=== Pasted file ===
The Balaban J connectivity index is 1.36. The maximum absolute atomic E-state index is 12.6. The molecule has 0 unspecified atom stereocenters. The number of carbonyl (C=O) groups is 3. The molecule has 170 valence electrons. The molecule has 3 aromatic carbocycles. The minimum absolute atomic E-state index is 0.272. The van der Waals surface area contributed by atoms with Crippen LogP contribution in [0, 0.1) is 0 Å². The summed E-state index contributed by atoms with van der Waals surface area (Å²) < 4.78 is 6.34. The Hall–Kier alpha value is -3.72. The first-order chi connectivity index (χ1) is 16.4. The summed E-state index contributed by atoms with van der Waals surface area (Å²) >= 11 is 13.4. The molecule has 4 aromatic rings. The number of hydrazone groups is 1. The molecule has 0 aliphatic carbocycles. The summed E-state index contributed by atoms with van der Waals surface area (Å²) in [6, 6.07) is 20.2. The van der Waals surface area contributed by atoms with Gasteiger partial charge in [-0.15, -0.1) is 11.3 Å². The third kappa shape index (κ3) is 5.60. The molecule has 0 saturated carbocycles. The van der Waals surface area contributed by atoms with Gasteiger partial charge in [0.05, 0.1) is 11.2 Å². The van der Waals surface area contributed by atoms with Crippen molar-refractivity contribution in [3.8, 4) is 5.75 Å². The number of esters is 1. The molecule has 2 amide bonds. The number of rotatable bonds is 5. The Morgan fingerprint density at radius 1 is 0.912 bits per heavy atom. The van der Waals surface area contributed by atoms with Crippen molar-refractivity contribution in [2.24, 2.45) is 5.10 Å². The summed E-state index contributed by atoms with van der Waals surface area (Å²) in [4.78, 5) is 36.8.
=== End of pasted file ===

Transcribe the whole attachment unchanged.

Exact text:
The Balaban J connectivity index is 1.36. The maximum absolute atomic E-state index is 12.6. The molecule has 0 unspecified atom stereocenters. The number of carbonyl (C=O) groups is 3. The molecule has 170 valence electrons. The molecule has 3 aromatic carbocycles. The minimum absolute atomic E-state index is 0.272. The van der Waals surface area contributed by atoms with Crippen LogP contribution in [0, 0.1) is 0 Å². The summed E-state index contributed by atoms with van der Waals surface area (Å²) < 4.78 is 6.34. The Hall–Kier alpha value is -3.72. The first-order chi connectivity index (χ1) is 16.4. The summed E-state index contributed by atoms with van der Waals surface area (Å²) >= 11 is 13.4. The molecule has 4 aromatic rings. The number of hydrazone groups is 1. The molecule has 0 aliphatic carbocycles. The summed E-state index contributed by atoms with van der Waals surface area (Å²) in [6, 6.07) is 20.2. The van der Waals surface area contributed by atoms with Gasteiger partial charge in [-0.15, -0.1) is 11.3 Å². The third kappa shape index (κ3) is 5.60. The molecule has 0 saturated carbocycles. The van der Waals surface area contributed by atoms with Gasteiger partial charge in [0.05, 0.1) is 11.2 Å². The van der Waals surface area contributed by atoms with Crippen molar-refractivity contribution in [3.8, 4) is 5.75 Å². The number of esters is 1. The molecule has 2 amide bonds. The number of rotatable bonds is 5. The Morgan fingerprint density at radius 1 is 0.912 bits per heavy atom. The van der Waals surface area contributed by atoms with Crippen molar-refractivity contribution in [2.24, 2.45) is 5.10 Å². The summed E-state index contributed by atoms with van der Waals surface area (Å²) in [4.78, 5) is 36.8.